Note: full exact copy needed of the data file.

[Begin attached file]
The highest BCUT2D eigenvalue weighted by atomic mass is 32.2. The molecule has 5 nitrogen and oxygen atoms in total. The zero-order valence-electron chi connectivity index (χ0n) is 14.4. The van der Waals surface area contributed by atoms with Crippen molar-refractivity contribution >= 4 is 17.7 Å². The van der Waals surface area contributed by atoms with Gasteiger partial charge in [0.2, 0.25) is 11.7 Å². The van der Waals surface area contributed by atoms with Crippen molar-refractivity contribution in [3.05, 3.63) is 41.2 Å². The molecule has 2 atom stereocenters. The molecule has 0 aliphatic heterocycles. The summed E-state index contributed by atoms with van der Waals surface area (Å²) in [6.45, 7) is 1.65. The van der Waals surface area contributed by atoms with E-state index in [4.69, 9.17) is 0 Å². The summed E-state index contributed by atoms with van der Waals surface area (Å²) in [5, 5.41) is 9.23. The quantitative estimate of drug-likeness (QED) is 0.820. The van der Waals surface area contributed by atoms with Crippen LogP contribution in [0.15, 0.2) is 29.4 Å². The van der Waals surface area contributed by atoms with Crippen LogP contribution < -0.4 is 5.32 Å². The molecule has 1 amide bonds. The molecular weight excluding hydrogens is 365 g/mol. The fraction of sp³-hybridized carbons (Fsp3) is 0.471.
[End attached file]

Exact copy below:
The highest BCUT2D eigenvalue weighted by atomic mass is 32.2. The molecule has 5 nitrogen and oxygen atoms in total. The zero-order valence-electron chi connectivity index (χ0n) is 14.4. The van der Waals surface area contributed by atoms with Crippen molar-refractivity contribution >= 4 is 17.7 Å². The van der Waals surface area contributed by atoms with Gasteiger partial charge in [0.2, 0.25) is 11.7 Å². The van der Waals surface area contributed by atoms with Crippen molar-refractivity contribution in [3.05, 3.63) is 41.2 Å². The molecule has 2 atom stereocenters. The molecule has 0 aliphatic heterocycles. The summed E-state index contributed by atoms with van der Waals surface area (Å²) in [6.45, 7) is 1.65. The van der Waals surface area contributed by atoms with E-state index in [4.69, 9.17) is 0 Å². The summed E-state index contributed by atoms with van der Waals surface area (Å²) in [5, 5.41) is 9.23. The quantitative estimate of drug-likeness (QED) is 0.820. The van der Waals surface area contributed by atoms with Crippen LogP contribution in [0.15, 0.2) is 29.4 Å². The van der Waals surface area contributed by atoms with Crippen LogP contribution < -0.4 is 5.32 Å². The molecule has 1 amide bonds. The molecular weight excluding hydrogens is 365 g/mol. The fraction of sp³-hybridized carbons (Fsp3) is 0.471.